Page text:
Following are posts that I revisit periodically to regain perspective and tune up my writing process. I recommend them to you.
Note: You’ll find these most helpful if your purpose is to write a book that instructs people to solve a problem or learn a skill.
Writing a Self-Help Book
I respect the folks at New Harbinger. They’ve been around for 40 years and published a lot of good books. Though their focus is self-help (defined as gaining essential life skills), this page of publishing guidelines offers wonderful ideas for organizing a manuscript and writing clear instructions. For example:
To effectively teach an individual step of a skill, follow this sequence: state the rule or instruction first. Be clear and to the point. Then, give an example of how someone else did this step. Lastly, provide the exercise for the reader to perform. This gives the reader three ways to learn the skill: intellectually by precept, emotionally through modeling, and experientially through action.
Chris Brogan on Writing Books
Chris’s series of posts on writing books offer good, actionable ideas for planning your project, organizing your ideas, getting it done, and promoting the published product. Please do read these:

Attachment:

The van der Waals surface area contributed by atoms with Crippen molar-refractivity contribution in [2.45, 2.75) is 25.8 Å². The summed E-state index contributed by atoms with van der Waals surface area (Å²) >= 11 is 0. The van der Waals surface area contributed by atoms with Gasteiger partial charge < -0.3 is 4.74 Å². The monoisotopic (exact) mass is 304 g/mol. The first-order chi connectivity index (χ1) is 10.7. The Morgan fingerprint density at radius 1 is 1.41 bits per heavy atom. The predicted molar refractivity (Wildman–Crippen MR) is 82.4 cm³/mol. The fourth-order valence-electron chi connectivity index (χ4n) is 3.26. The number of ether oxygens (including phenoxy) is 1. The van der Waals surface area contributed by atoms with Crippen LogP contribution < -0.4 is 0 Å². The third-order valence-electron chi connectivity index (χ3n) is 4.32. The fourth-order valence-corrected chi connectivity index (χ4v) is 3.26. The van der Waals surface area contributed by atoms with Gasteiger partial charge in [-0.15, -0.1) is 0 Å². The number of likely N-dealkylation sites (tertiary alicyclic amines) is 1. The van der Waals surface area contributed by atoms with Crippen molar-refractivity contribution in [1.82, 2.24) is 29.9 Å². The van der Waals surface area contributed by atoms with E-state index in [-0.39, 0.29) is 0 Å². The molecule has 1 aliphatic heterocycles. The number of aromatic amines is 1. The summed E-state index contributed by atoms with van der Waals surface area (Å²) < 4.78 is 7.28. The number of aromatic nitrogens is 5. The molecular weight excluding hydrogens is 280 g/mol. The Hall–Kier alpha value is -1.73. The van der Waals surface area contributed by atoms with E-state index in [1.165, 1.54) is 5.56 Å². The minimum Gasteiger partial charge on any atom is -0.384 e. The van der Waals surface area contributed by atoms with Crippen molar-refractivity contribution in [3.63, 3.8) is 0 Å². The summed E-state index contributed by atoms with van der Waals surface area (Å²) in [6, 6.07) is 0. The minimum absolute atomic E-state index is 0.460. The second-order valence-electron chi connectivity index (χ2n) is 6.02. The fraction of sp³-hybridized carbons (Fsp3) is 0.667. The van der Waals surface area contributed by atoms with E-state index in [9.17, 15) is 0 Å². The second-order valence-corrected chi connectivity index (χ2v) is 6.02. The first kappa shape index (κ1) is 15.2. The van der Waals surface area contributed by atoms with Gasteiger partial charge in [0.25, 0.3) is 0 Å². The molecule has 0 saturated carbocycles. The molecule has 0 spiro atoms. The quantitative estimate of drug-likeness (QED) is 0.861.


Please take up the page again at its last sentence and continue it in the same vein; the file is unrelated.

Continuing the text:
- Writing a Book—Finding Time
- Writing A Book—Discipline
- Writing A Book—Structure
- Writing a Book—Marketing And Promotion
- Writing a Book—Making Money
B. J. Fogg on Habit Change
B. J. Fogg is a psychologist who teaches at Stanford University and consults with businesses. He specializes in helping people change habits through effective design rather than motivation. The key is to take baby steps: Link easy new behaviors to stable cues and reward yourself often.
Like over 10,000 other people, I took his Tiny Habits program—a week-long series of daily emails that coach you to apply his ideas. This blew me away. B. J.’s writing is clear as a bell and simple as a country creek. And, he’s on the cutting edge of his field.
If your purpose for writing a book is to change what readers actually do, then you cannot afford to overlook B. J.’s ideas. After doing Tiny Habits, check out his larger model of behavior change.